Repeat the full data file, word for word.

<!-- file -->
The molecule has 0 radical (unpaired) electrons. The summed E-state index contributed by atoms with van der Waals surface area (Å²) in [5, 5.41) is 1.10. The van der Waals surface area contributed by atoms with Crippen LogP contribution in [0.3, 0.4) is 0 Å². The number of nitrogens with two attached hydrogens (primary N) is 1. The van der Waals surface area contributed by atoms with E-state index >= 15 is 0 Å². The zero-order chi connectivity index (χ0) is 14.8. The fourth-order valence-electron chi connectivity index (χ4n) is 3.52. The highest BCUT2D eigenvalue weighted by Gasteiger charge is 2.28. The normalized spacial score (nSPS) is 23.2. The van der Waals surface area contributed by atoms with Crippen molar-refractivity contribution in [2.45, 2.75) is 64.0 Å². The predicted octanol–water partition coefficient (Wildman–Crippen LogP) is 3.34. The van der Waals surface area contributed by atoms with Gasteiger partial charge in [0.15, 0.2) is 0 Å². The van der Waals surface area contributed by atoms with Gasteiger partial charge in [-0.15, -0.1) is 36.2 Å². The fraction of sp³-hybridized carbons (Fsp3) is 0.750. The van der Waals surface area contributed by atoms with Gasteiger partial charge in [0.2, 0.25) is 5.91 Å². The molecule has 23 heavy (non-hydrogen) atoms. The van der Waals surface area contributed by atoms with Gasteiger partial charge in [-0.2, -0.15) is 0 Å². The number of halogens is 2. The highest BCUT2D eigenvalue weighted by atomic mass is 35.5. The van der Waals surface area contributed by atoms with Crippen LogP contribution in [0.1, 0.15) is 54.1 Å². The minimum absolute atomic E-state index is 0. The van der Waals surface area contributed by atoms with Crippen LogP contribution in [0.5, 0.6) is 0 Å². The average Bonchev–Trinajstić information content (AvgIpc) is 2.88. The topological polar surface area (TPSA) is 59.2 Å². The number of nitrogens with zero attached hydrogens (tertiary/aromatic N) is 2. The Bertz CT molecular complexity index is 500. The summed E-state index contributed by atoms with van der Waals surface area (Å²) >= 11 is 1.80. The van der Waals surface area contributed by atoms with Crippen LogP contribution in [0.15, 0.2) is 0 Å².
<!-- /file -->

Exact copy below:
The molecule has 0 radical (unpaired) electrons. The summed E-state index contributed by atoms with van der Waals surface area (Å²) in [5, 5.41) is 1.10. The van der Waals surface area contributed by atoms with Crippen LogP contribution in [0.3, 0.4) is 0 Å². The number of nitrogens with two attached hydrogens (primary N) is 1. The van der Waals surface area contributed by atoms with E-state index >= 15 is 0 Å². The zero-order chi connectivity index (χ0) is 14.8. The fourth-order valence-electron chi connectivity index (χ4n) is 3.52. The highest BCUT2D eigenvalue weighted by Gasteiger charge is 2.28. The normalized spacial score (nSPS) is 23.2. The van der Waals surface area contributed by atoms with Crippen molar-refractivity contribution in [2.45, 2.75) is 64.0 Å². The predicted octanol–water partition coefficient (Wildman–Crippen LogP) is 3.34. The van der Waals surface area contributed by atoms with Gasteiger partial charge in [0.15, 0.2) is 0 Å². The van der Waals surface area contributed by atoms with Gasteiger partial charge in [-0.15, -0.1) is 36.2 Å². The fraction of sp³-hybridized carbons (Fsp3) is 0.750. The van der Waals surface area contributed by atoms with Gasteiger partial charge in [0.2, 0.25) is 5.91 Å². The molecule has 23 heavy (non-hydrogen) atoms. The van der Waals surface area contributed by atoms with Gasteiger partial charge in [-0.2, -0.15) is 0 Å². The number of halogens is 2. The highest BCUT2D eigenvalue weighted by atomic mass is 35.5. The van der Waals surface area contributed by atoms with Crippen LogP contribution in [0.1, 0.15) is 54.1 Å². The minimum absolute atomic E-state index is 0. The van der Waals surface area contributed by atoms with Crippen LogP contribution in [0.5, 0.6) is 0 Å². The average Bonchev–Trinajstić information content (AvgIpc) is 2.88. The topological polar surface area (TPSA) is 59.2 Å². The number of nitrogens with zero attached hydrogens (tertiary/aromatic N) is 2. The Bertz CT molecular complexity index is 500. The summed E-state index contributed by atoms with van der Waals surface area (Å²) >= 11 is 1.80. The van der Waals surface area contributed by atoms with Crippen LogP contribution in [0.15, 0.2) is 0 Å².